The QuadFather Speaks

In Sports, Wheelin' and Dealin' by Kara Sheridan

The past year’s media exposure has brought both positive and negative images of people with disabilities. The film “Murderball” evoked celebration from film festivals, the general public, and members of the disability movement.

This documentary captured the essence of sport and competition mixed with exposure to the realities of life with a disability, free from patronization and pity-inducing sentimentality.

The film’s touches on family dynamics, loyalty, friendship, and healing culminate to leave viewers, regardless of their ability status, with a feeling of empowerment and appreciation for the competitive spirit of quad rugby athletes. For those that didn’t catch the movie in theaters, “Murderball” will be released on DVD November 29, 2005.

Most of the individuals featured in the documentary were members of Team USA on the road to Athens for the 2004 Paralympic Games. However, one person in the film played an especially unique role as the now self-proclaimed “Quad Father”, Chris Igoe.

A longtime friend of Mark Zupan, the main individual featured in “Murderball”, Chris got behind the wheel drunk on the night of the crash that led to Mark’s spinal cord injury. The play on words of “Quad Father” the two have now adopted is a symbol of their acceptance and healing after this life-changing event.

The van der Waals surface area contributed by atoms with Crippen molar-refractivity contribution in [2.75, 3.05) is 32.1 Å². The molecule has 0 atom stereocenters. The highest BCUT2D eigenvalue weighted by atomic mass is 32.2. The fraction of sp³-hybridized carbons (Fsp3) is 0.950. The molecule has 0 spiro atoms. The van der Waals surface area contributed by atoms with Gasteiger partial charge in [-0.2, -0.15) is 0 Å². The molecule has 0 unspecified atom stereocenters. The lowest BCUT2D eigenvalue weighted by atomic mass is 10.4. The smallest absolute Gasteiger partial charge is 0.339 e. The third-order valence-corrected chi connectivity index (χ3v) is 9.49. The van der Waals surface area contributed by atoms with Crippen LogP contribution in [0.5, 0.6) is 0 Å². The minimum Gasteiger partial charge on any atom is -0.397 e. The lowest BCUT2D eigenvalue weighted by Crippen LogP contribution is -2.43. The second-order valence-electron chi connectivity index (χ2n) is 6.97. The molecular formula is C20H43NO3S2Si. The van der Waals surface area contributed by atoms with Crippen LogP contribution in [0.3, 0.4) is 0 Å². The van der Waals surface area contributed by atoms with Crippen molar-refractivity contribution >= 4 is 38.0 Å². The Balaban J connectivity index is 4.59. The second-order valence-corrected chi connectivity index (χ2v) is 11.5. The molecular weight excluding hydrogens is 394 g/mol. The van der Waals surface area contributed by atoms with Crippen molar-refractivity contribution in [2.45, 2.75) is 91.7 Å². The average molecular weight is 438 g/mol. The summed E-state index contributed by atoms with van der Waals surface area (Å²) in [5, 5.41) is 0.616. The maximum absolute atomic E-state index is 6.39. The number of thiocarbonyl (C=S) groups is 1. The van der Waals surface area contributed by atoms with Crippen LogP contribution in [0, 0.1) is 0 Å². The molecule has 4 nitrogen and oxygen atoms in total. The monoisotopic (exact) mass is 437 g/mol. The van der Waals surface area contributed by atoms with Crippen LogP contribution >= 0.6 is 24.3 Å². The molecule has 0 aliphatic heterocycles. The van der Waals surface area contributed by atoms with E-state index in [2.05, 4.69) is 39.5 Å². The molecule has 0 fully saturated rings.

While Chris shares some poignant moments in the film, I was left with several unanswered questions and the suspicion that an additional interesting story was left untold related to his experience.

Chris Igoe has been very busy since the film’s release with his website(, his career as a stock broker, and training for a marathon.

Still, he remains extremely active in the disabled community, especially supporting athletes and newly injured individuals. I contacted Chris and he was exceedingly open to sharing what I anticipated would be more insight into his story.

Born in New Jersey, Chris moved to Florida fairly early in his life. He cites family support as always being present and important.

Today, his father and sister, Danielle, assist greatly in the design and upkeep of his website. They also supported his athletic pursuits as Igoe played several sports throughout high school and college.

It would be during football spring training season that his friendship with Mark Zupan would be born. Remembering Mark’s work ethic and intensity as the spark that ignited their relationship, Chris recalls living with a sense of invincibility, working hard and partying even harder.

The film dramatically captures the life-changing impact the accident had on so many. Reflecting on their lifestyle at the time Chris states, “In retrospect, there was a huge cost.”

Igoe’s initial reaction to the news that Mark was likely paralyzed was a sense of sincere shock and a search for justice and retaliation. Having not been aware that Mark was in his truck bed during the crash, Igoe’s first thoughts centered on the possibility that he was injured by a member of a fraternity the two had a minor dispute with the night before.